Wednesday, July 23, 2008

Buried Treasure - 1993 Donruss Studio

Welcome to the second installment in what has now been renamed “Buried Treasure”. I think it's a little bit catchier. The first set we covered was 1996 Topps Laser. If you like, you can read that post here.

I was amazed that while researching this set online I found basically “zero” information about it. Love it or leave it, ALL of the information I found came from Beckett and the only “working” link that I found in Google took me to eBay. After nearly emptying my PayPal account tonight I am proud to say that I will finally own this set! It wasn't expensive, I'm just almost “card money” broke. I also found two other listings for a complete set if anyone is interested in picking up one of their own. The cheaper of the two on eBay is listed here.

Donruss began creating the Studio set in 1991 and continued through their 1998 release. It was then absent from the market in 1999 and 2000 but was resumed in 2001. Donruss issued a new set each year until 2005, the last year that Donruss was licensed to create MLB trading cards.

Don't you miss the days when the checklists were part of the set? They were never valuable but they are even more worthless nowadays. Regardless, the base set consisted of 220 cards, with only 218 of them being actual players. The other two cards are checklists for the set. There was only one promo card printed, that of Ryne Sandberg, and a total of 4 insert sets accompanied the base set. 12 Studio Heritage, 10 Studio Superstars on Canvas, 10 Studio Silhouettes which were found only in the jumbo packs, and 5 Studio Thomas cards (Frank Thomas).

I intend to try to build the insert sets to accompany the base set so if you have any that you are willing to trade, please let me know. Given that this is a 15 year old set that has been largely forgotten, it may be easier said than done. I have never seen any of the inserts and had never heard of them before tonight. I thought this was a standalone base set.

I have always considered this the best looking set ever made. And, as best I can remember, this was the first set to give Upper Deck (the new quality heavy guys in town) a true run for their money in the early 1990's. Early 90's Stadium Club was great, but I don't think it could compare to 1993 Studio. Studio may not have affected them in sales, but I like to think they caused UD to reevaluate their idea of photography.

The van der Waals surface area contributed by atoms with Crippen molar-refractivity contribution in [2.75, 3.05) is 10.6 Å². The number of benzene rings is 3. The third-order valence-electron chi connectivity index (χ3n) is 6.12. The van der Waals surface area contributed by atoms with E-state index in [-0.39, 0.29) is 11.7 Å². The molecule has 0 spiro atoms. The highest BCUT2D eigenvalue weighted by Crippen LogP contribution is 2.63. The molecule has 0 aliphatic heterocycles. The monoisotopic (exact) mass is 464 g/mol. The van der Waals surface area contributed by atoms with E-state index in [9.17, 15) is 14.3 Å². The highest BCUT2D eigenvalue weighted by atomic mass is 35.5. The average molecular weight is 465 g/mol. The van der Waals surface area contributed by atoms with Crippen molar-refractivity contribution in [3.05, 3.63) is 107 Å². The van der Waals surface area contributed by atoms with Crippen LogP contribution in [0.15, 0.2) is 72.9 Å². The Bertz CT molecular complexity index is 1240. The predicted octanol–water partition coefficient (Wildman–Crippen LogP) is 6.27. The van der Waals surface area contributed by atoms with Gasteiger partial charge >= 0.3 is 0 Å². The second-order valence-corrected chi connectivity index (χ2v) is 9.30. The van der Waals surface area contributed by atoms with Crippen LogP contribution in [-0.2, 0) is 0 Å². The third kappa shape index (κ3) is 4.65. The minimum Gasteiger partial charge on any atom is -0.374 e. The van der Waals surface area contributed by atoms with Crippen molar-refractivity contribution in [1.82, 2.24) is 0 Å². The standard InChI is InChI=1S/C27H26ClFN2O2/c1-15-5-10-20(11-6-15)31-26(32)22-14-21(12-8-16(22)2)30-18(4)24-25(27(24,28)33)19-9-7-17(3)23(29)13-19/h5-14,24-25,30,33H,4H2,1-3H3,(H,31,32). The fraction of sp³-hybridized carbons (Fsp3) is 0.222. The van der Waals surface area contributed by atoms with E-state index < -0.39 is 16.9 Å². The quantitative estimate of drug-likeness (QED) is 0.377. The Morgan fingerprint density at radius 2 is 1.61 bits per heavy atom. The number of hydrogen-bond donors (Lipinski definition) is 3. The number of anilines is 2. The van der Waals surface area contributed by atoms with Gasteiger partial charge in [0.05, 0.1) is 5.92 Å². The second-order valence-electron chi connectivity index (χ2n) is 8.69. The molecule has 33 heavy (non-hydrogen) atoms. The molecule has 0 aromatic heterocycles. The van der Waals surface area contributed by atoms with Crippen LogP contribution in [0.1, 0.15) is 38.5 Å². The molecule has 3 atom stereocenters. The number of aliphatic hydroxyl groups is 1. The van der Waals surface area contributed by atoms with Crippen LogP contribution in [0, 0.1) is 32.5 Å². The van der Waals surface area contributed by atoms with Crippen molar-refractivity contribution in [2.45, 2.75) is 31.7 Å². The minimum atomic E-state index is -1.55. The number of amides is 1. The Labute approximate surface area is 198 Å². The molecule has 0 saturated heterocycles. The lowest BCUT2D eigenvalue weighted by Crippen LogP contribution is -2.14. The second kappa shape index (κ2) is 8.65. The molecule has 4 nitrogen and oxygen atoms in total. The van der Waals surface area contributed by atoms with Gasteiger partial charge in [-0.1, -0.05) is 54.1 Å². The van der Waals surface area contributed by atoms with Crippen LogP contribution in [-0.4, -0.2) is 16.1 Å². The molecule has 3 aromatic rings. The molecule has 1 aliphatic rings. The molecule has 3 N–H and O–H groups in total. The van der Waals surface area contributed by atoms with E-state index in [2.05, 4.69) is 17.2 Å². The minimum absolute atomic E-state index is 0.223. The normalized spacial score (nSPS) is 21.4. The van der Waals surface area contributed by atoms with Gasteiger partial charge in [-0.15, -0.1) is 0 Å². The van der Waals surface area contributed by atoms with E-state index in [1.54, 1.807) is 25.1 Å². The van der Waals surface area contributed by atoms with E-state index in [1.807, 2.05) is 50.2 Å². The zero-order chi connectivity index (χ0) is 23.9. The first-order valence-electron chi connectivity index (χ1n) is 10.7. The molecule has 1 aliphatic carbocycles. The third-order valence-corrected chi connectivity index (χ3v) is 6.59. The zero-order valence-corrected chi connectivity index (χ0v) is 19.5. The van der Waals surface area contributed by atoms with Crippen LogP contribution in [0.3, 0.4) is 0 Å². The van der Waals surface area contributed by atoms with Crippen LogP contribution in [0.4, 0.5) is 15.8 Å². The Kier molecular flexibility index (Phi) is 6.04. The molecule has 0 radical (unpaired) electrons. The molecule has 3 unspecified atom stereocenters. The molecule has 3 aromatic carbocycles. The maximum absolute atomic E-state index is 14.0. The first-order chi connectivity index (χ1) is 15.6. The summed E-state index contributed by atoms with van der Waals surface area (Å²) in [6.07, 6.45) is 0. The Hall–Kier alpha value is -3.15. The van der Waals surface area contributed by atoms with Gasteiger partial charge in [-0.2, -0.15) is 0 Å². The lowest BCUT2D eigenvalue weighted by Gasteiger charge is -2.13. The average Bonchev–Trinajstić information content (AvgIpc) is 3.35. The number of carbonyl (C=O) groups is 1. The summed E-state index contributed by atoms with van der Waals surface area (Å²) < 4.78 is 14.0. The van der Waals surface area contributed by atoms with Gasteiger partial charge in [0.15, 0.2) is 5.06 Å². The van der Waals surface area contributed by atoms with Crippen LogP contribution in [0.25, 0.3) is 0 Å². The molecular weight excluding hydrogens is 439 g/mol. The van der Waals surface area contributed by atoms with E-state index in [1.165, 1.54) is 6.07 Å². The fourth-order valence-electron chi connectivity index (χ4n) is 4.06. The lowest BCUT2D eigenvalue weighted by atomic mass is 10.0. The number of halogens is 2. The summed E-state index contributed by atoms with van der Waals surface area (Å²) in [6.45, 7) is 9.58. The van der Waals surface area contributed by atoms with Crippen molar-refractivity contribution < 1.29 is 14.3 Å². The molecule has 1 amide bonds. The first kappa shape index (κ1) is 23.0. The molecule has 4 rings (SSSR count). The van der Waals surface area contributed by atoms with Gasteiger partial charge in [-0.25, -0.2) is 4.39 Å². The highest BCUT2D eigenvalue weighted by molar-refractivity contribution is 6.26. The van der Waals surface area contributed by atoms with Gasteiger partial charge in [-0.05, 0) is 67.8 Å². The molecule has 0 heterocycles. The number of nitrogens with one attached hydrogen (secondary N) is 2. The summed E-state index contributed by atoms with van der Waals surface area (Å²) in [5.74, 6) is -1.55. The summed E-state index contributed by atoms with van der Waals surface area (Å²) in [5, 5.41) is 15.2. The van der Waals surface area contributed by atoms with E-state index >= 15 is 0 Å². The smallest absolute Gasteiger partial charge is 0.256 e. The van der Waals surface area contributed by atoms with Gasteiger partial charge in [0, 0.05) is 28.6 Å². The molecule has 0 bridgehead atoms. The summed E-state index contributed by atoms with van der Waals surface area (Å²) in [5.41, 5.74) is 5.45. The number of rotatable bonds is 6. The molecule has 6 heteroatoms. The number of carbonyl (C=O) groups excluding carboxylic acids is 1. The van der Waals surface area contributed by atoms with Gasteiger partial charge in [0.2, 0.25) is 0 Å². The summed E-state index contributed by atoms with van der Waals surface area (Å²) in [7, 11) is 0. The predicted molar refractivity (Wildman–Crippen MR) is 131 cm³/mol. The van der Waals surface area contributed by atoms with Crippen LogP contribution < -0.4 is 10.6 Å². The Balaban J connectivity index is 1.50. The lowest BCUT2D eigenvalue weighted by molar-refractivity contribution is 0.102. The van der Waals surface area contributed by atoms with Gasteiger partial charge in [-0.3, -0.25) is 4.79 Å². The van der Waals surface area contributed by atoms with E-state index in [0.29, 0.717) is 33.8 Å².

Studio never seemed to regain the magic of the 1993 issue. In my opinion, no set in the history of the hobby, before or after it, has ever been able to match it. But, thats just one guy's opinion...

I think the pictures speak for themselves...

4 comments:

mmosley said...

I am partial to the 1991 Studio set. The black and white photos are great. The 1992 set had more personality (Jose Lind holding a sword) but didn't look as good as 1991's version. I like the patches in the background in 1993 but not so many of them. I think this would have been a great insert design.

capewood said...

I like most of the Studio cards and this was one of my favorites.

jv said...

The only problem with the early Studio sets was that there wasn't much variety...

They had great ideas but they shouldn't have built an entire set on it. Take three, or at least two, good designs and make the base set more appealing.

These sets get old quick side by side...

Anonymous said...

i have soe of the 1994 set if you'd be interested 843-333-7926